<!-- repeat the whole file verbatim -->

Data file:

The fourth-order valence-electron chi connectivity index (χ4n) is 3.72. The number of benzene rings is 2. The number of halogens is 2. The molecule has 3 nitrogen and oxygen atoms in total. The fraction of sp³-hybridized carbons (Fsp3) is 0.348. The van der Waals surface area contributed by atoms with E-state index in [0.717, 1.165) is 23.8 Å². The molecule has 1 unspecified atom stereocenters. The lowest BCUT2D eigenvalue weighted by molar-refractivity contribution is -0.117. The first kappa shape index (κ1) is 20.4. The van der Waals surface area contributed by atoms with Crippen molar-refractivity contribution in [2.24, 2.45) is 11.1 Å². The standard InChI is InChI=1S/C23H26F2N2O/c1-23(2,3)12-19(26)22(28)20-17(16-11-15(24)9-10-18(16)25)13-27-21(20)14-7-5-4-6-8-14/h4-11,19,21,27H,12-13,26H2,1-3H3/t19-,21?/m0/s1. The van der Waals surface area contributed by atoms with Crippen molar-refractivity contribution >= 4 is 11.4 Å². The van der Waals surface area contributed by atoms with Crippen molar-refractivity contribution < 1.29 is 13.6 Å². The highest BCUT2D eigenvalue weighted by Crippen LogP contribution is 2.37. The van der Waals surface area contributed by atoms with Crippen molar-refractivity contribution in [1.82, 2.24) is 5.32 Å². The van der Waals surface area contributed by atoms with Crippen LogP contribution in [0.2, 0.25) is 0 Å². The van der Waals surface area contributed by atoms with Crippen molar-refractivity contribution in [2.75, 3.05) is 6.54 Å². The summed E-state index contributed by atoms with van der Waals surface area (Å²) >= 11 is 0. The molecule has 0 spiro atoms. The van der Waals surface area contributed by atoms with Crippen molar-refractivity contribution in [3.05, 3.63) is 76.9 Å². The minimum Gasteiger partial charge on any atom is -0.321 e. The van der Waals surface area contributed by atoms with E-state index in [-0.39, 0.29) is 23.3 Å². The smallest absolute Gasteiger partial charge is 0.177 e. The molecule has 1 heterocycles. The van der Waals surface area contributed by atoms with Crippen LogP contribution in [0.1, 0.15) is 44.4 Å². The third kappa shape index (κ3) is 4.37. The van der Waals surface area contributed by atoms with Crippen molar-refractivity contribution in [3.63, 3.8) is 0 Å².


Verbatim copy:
The fourth-order valence-electron chi connectivity index (χ4n) is 3.72. The number of benzene rings is 2. The number of halogens is 2. The molecule has 3 nitrogen and oxygen atoms in total. The fraction of sp³-hybridized carbons (Fsp3) is 0.348. The van der Waals surface area contributed by atoms with E-state index in [0.717, 1.165) is 23.8 Å². The molecule has 1 unspecified atom stereocenters. The lowest BCUT2D eigenvalue weighted by molar-refractivity contribution is -0.117. The first kappa shape index (κ1) is 20.4. The van der Waals surface area contributed by atoms with Crippen molar-refractivity contribution in [2.24, 2.45) is 11.1 Å². The standard InChI is InChI=1S/C23H26F2N2O/c1-23(2,3)12-19(26)22(28)20-17(16-11-15(24)9-10-18(16)25)13-27-21(20)14-7-5-4-6-8-14/h4-11,19,21,27H,12-13,26H2,1-3H3/t19-,21?/m0/s1. The van der Waals surface area contributed by atoms with Crippen molar-refractivity contribution >= 4 is 11.4 Å². The van der Waals surface area contributed by atoms with Crippen molar-refractivity contribution < 1.29 is 13.6 Å². The highest BCUT2D eigenvalue weighted by Crippen LogP contribution is 2.37. The van der Waals surface area contributed by atoms with Crippen molar-refractivity contribution in [1.82, 2.24) is 5.32 Å². The van der Waals surface area contributed by atoms with Crippen LogP contribution in [0.2, 0.25) is 0 Å². The van der Waals surface area contributed by atoms with Crippen molar-refractivity contribution in [2.75, 3.05) is 6.54 Å². The summed E-state index contributed by atoms with van der Waals surface area (Å²) >= 11 is 0. The molecule has 0 spiro atoms. The van der Waals surface area contributed by atoms with Crippen molar-refractivity contribution in [3.05, 3.63) is 76.9 Å². The minimum Gasteiger partial charge on any atom is -0.321 e. The van der Waals surface area contributed by atoms with E-state index in [-0.39, 0.29) is 23.3 Å². The smallest absolute Gasteiger partial charge is 0.177 e. The molecule has 1 heterocycles. The van der Waals surface area contributed by atoms with Crippen LogP contribution in [0.1, 0.15) is 44.4 Å². The third kappa shape index (κ3) is 4.37. The van der Waals surface area contributed by atoms with Crippen molar-refractivity contribution in [3.63, 3.8) is 0 Å².